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Old 07-25-2008, 06:43 PM   #1
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I brewed an amber about 2 months ago and right at the end of the mash, as I was heating my sparge water, my thermometer died. By the time I got a new thermometer and got the sparge water re-heated my mash ended up lasting about 2 hours. A little over a week ago I kegged that beer and I tasted it last night. I only had the one glass but the best way I can describe the flavor would be really malty and/or really sweet. Could an extended mash cause that or is it most likely the recipe?
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Old 07-25-2008, 06:44 PM   #2
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I don't think a long mash would do that (but I could be wrong). I've held a mash for 90+ minutes in the 158F range, and it still dried waaay the heck out.

 
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Old 07-25-2008, 06:45 PM   #3
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If anything, an extra-long mash would result in a wort that was more fermentable (enzymes are working longer); not necessarily less sweet/malty, but certainly not more.
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Old 07-25-2008, 06:46 PM   #4
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The temp of the mash should affect it more than the time duration should. I routinely "forget" to bring the timer in with me, so the 90 minutes I scheduled turns into 110 or 120... Usually the *real* problem is that my sparge water was heating the whole time, and started to near boil. So then I just let the mash sit even longer while it cools off.
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Old 07-25-2008, 06:59 PM   #5
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Nothing more to add.

You guys always beat me.
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Old 07-25-2008, 08:22 PM   #6
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Hmm...then perhaps it's my recipe. I will try and post it later tonight.

I really wish I could get someone more experienced than I when it comes to judging beers to try it. I'm not sure I'm describing the flavor very well. I'll try another glass tonight and see if I can pin it down better. The flavor's not necessarily bad just different. It's one that I think could improve with age.
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Old 07-25-2008, 09:08 PM   #7
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Quote:
Originally Posted by jmulligan View Post
I don't think a long mash would do that (but I could be wrong). I've held a mash for 90+ minutes in the 158F range, and it still dried waaay the heck out.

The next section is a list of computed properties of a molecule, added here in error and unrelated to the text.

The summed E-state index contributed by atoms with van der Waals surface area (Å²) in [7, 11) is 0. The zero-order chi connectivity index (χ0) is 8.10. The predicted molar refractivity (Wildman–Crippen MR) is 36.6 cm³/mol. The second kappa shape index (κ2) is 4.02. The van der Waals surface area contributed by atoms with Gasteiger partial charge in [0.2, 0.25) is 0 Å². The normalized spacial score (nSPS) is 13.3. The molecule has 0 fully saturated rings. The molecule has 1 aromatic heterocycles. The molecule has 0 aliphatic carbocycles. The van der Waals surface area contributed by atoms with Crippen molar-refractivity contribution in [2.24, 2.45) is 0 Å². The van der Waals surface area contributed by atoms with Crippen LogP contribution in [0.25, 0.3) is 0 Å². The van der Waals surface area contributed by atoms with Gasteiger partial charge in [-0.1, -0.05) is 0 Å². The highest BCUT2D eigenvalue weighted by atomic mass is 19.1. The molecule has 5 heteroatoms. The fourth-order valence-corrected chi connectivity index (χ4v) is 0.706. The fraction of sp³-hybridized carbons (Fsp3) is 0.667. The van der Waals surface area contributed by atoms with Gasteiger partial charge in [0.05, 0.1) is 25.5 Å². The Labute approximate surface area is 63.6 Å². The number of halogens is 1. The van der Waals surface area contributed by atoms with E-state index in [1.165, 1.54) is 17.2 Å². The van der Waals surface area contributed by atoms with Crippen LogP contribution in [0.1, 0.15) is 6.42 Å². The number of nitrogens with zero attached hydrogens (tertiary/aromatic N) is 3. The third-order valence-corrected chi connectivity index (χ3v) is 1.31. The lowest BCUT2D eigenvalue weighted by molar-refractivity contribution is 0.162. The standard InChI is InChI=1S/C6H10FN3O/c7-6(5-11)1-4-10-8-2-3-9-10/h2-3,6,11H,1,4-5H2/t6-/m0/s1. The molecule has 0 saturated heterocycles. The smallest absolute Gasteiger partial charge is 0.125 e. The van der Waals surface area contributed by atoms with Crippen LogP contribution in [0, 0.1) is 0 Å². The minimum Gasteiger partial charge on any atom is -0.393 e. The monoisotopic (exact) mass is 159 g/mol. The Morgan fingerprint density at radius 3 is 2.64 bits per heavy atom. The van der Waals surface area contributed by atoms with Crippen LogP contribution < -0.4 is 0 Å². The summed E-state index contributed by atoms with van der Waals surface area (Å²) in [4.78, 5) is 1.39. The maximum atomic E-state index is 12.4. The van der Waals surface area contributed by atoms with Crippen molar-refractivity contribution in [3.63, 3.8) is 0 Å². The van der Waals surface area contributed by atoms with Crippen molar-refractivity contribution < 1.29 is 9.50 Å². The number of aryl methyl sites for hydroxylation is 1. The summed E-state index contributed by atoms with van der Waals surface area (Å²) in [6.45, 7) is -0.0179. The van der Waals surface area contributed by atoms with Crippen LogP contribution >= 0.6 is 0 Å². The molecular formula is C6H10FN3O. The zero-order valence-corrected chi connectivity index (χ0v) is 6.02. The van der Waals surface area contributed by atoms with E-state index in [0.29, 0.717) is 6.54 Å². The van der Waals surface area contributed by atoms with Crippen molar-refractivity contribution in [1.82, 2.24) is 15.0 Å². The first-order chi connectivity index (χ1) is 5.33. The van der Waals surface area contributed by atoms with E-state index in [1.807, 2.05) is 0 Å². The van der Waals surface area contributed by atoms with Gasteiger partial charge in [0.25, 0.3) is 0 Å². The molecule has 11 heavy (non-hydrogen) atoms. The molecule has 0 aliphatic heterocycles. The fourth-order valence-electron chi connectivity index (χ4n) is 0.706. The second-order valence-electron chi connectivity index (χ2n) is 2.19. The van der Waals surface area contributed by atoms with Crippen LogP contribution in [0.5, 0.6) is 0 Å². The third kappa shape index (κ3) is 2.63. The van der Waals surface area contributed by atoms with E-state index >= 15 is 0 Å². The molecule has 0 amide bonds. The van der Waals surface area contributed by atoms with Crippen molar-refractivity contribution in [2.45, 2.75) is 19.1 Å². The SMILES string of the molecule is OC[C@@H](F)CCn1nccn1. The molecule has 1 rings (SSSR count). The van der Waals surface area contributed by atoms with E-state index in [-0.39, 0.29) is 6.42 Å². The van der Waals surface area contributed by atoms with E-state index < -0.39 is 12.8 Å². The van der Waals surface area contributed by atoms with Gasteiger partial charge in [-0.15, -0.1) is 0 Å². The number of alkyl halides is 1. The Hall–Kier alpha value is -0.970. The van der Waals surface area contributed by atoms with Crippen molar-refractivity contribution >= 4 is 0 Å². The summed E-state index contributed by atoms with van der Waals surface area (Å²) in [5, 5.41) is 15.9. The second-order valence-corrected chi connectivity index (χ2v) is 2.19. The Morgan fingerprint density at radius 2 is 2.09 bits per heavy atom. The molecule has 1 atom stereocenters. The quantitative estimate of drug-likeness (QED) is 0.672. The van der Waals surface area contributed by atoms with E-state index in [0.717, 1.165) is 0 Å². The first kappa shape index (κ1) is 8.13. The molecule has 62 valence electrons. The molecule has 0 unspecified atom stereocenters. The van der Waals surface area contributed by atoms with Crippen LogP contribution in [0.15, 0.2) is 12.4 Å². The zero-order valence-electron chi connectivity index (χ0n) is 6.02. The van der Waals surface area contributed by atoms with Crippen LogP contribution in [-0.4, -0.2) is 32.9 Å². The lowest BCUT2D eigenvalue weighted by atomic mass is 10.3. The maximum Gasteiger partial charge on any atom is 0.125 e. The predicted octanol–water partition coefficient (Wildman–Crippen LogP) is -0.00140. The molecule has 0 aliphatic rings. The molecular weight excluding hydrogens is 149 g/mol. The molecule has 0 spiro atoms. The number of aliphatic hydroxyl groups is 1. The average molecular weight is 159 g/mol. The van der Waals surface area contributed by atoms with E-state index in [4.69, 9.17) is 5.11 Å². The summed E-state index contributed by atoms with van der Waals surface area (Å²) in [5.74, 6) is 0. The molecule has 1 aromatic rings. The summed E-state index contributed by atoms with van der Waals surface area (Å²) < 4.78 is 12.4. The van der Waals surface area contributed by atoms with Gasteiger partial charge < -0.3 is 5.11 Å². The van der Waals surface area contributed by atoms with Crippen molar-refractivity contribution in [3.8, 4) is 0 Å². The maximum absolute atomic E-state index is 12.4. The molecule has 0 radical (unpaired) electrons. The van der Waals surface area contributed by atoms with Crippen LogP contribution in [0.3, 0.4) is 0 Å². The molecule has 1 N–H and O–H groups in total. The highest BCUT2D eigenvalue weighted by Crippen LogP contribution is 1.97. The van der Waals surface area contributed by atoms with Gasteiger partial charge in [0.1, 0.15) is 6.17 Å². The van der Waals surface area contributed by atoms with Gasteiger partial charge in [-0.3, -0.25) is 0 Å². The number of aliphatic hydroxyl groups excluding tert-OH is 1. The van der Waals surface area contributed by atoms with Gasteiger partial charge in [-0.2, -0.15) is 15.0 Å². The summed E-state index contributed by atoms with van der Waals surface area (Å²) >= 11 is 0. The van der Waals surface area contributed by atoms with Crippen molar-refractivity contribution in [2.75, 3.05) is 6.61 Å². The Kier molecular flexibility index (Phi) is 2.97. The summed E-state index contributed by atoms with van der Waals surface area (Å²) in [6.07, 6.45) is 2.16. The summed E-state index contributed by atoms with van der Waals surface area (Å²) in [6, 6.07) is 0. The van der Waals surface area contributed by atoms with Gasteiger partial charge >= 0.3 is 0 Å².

Agreed. The longer the mash the more the larger sugars will break down making the resulting beer more attenutive. BTW I'm an atheist. Will I be tossing and turning tonight after seeing your avatar?

 
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Old 07-25-2008, 09:10 PM   #8
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Quote:
Originally Posted by Turkeyfoot Jr. View Post
...I really wish I could get someone more experienced than I when it comes to judging beers to try it...
Wish no more....what time does UPS stop by your area?

 
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Old 07-25-2008, 09:44 PM   #9
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Here's the recipe:

7lb. 5.6oz. Munich
1lb. 0.8oz. 2-row
1lb. 0.8oz. Cara-Pils
1lb. 0.8oz. Crystal 90L

1.50oz. Williamette 4.3% AA
Nottingham

Per Beersmith, 24.3 IBU. I missed my OG by a good bit. Came in at 1.039 and ended up with a FG of 1.016. Nice session beer although that was not my intention.

Drinking a glass right now and the flavor is definitely a strong maltiness. But, and maybe this is just because it's Friday evening, it tastes really good right now. Maybe a couple extra days under pressure has really helped it, I don't know.

EDIT: My brother's leaving for St. Louis tomorrow. Had I known you'd volunteer we probably could have worked something out for him to make a delivery. DOH!
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Old 07-25-2008, 09:49 PM   #10
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Dude...you used Munich malt for a base. That's a very rich, malty grain.

I use about 20% munich for my octoberfest which is a very malty beer.

 
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